FLINT, Mich. - Every time the price of gasoline shoots up, the U.S. finds itself in the same plight, yet we never learn from it. Before we make the mistake of blaming oil companies for high prices, we should consider who the real culprits are. If ever there was a time for an honest look at oil and gasoline prices, it's now. And what that inquiry concludes is that the American oil industry is not the instigator of higher prices.
It seems like a no-brainer. Your credit card offers you a $1 reward for every $100 you spend. It's not a huge payback, but it's something: a rebate that might as well be free money. Who wouldn't sign up for a card with rebates instead of one without them? And then, who wouldn't swipe the card for everything - groceries, gas and the movies? The fact is, credit card rebates are hurting, not helping, many unsuspecting consumers.
FLINT, Mich. - While European and Asian countries have become increasingly dependent on oil imported long distances from politically volatile regions of the world, the United States has its own supplier right next door in Canada.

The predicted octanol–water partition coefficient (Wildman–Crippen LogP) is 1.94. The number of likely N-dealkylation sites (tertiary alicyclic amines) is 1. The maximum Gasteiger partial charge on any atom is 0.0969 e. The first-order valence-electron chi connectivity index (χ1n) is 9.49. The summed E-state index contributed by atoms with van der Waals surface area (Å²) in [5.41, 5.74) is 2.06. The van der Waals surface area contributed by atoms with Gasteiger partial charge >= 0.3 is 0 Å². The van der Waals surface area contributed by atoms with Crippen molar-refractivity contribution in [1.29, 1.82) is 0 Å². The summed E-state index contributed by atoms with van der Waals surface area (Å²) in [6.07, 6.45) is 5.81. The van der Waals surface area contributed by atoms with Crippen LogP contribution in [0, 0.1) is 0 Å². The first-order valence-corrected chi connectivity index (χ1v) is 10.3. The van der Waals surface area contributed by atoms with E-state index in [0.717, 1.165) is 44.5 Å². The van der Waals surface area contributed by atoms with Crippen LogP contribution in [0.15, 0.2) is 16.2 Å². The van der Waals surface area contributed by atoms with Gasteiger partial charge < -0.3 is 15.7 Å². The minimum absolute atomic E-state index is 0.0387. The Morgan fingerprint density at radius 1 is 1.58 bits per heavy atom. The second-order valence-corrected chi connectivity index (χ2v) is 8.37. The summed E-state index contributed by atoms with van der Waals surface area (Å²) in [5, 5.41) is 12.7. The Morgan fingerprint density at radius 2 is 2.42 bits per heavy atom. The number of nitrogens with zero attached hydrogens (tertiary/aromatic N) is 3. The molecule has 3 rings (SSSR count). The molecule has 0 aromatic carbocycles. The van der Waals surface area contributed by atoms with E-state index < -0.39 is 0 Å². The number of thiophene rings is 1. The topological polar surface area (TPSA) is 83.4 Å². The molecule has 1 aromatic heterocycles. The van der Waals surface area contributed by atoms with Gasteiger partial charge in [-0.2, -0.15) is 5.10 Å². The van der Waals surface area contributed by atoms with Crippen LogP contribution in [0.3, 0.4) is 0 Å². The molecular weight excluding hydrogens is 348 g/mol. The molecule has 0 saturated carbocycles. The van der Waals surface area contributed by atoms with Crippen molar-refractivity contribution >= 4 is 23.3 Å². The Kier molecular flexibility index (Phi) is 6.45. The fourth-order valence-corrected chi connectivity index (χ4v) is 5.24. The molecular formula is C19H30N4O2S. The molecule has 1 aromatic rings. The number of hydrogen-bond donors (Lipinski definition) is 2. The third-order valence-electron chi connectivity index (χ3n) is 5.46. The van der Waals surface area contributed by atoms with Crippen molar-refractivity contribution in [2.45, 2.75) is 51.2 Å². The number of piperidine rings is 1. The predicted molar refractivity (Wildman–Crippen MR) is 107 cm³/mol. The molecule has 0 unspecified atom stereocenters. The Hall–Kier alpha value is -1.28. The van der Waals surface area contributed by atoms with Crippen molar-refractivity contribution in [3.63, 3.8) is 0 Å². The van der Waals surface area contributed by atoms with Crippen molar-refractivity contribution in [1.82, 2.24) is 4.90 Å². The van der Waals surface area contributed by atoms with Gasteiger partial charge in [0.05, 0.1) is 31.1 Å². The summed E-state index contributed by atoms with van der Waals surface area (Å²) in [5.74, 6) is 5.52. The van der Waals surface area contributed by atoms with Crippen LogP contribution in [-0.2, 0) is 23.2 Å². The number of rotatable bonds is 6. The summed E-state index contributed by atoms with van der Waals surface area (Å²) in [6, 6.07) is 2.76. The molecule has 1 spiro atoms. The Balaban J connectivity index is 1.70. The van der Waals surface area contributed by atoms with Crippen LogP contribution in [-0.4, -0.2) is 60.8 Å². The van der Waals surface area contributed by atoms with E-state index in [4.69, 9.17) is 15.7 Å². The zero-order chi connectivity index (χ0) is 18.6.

WASHINGTON - Those who disparage offshore drilling - and seem eager to ban it - ignore that the Gulf of Mexico accounts for one-third of U.S. oil production. Without domestic production, we would be spending even more on imported oil - which is already running $1.5 billion a day.
Our nation is in a high stakes race with China to develop clean energy technologies but we are falling behind. It may be hard to remember now, but we surprised the world years ago by overtaking Russia in the space race, and we can surpass China now if we make some small but important changes in government energy policy.
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